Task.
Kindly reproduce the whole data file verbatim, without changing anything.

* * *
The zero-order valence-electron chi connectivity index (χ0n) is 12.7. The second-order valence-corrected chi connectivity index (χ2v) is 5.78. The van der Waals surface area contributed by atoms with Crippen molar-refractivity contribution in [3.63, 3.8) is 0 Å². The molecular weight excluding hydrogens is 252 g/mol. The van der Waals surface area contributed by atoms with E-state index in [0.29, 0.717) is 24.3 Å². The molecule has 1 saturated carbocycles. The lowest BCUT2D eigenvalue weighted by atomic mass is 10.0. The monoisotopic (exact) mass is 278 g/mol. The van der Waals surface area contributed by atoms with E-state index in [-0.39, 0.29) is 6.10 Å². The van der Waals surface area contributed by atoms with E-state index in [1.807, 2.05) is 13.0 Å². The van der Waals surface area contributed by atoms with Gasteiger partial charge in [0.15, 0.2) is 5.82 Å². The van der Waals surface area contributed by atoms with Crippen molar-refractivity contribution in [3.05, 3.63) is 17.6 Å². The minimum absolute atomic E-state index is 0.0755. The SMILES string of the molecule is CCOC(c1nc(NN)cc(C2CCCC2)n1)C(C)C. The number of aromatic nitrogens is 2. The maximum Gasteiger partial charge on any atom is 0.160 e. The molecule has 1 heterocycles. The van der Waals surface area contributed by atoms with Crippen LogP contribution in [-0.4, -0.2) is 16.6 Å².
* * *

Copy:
The zero-order valence-electron chi connectivity index (χ0n) is 12.7. The second-order valence-corrected chi connectivity index (χ2v) is 5.78. The van der Waals surface area contributed by atoms with Crippen molar-refractivity contribution in [3.63, 3.8) is 0 Å². The molecular weight excluding hydrogens is 252 g/mol. The van der Waals surface area contributed by atoms with E-state index in [0.29, 0.717) is 24.3 Å². The molecule has 1 saturated carbocycles. The lowest BCUT2D eigenvalue weighted by atomic mass is 10.0. The monoisotopic (exact) mass is 278 g/mol. The van der Waals surface area contributed by atoms with E-state index in [-0.39, 0.29) is 6.10 Å². The van der Waals surface area contributed by atoms with E-state index in [1.807, 2.05) is 13.0 Å². The van der Waals surface area contributed by atoms with Gasteiger partial charge in [0.15, 0.2) is 5.82 Å². The van der Waals surface area contributed by atoms with Crippen molar-refractivity contribution in [3.05, 3.63) is 17.6 Å². The minimum absolute atomic E-state index is 0.0755. The SMILES string of the molecule is CCOC(c1nc(NN)cc(C2CCCC2)n1)C(C)C. The number of aromatic nitrogens is 2. The maximum Gasteiger partial charge on any atom is 0.160 e. The molecule has 1 heterocycles. The van der Waals surface area contributed by atoms with Crippen LogP contribution in [-0.4, -0.2) is 16.6 Å².